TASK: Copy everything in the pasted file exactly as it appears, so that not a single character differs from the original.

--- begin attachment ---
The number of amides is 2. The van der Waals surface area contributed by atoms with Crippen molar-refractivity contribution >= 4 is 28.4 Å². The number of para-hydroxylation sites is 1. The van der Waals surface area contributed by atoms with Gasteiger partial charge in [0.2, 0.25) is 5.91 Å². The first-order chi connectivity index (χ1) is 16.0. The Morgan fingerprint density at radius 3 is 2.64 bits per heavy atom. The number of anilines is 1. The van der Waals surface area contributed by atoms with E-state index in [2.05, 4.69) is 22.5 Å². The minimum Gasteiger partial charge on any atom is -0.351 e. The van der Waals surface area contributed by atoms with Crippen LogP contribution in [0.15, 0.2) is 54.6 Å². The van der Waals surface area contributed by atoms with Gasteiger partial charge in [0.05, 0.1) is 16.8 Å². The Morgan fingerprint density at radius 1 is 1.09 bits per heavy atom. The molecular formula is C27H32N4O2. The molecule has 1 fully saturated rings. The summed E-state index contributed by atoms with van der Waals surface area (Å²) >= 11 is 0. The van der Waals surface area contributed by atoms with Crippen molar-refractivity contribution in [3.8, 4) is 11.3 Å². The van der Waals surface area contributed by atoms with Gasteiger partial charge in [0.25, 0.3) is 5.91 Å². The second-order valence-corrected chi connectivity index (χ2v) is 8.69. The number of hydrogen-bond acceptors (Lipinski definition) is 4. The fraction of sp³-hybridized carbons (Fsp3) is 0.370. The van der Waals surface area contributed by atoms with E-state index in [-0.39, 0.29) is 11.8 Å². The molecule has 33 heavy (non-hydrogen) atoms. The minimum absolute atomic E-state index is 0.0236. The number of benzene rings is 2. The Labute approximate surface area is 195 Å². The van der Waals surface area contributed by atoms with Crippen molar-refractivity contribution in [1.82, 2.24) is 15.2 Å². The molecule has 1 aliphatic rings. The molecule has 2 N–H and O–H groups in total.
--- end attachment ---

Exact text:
The number of amides is 2. The van der Waals surface area contributed by atoms with Crippen molar-refractivity contribution >= 4 is 28.4 Å². The number of para-hydroxylation sites is 1. The van der Waals surface area contributed by atoms with Gasteiger partial charge in [0.2, 0.25) is 5.91 Å². The first-order chi connectivity index (χ1) is 16.0. The Morgan fingerprint density at radius 3 is 2.64 bits per heavy atom. The number of anilines is 1. The van der Waals surface area contributed by atoms with E-state index in [2.05, 4.69) is 22.5 Å². The minimum Gasteiger partial charge on any atom is -0.351 e. The van der Waals surface area contributed by atoms with Crippen LogP contribution in [0.15, 0.2) is 54.6 Å². The van der Waals surface area contributed by atoms with Gasteiger partial charge in [0.05, 0.1) is 16.8 Å². The Morgan fingerprint density at radius 1 is 1.09 bits per heavy atom. The molecular formula is C27H32N4O2. The molecule has 1 fully saturated rings. The summed E-state index contributed by atoms with van der Waals surface area (Å²) >= 11 is 0. The van der Waals surface area contributed by atoms with Crippen molar-refractivity contribution in [3.8, 4) is 11.3 Å². The van der Waals surface area contributed by atoms with Gasteiger partial charge in [0.25, 0.3) is 5.91 Å². The second-order valence-corrected chi connectivity index (χ2v) is 8.69. The number of hydrogen-bond acceptors (Lipinski definition) is 4. The fraction of sp³-hybridized carbons (Fsp3) is 0.370. The van der Waals surface area contributed by atoms with E-state index in [-0.39, 0.29) is 11.8 Å². The molecule has 33 heavy (non-hydrogen) atoms. The minimum absolute atomic E-state index is 0.0236. The number of benzene rings is 2. The Labute approximate surface area is 195 Å². The van der Waals surface area contributed by atoms with Crippen molar-refractivity contribution in [1.82, 2.24) is 15.2 Å². The molecule has 1 aliphatic rings. The molecule has 2 N–H and O–H groups in total.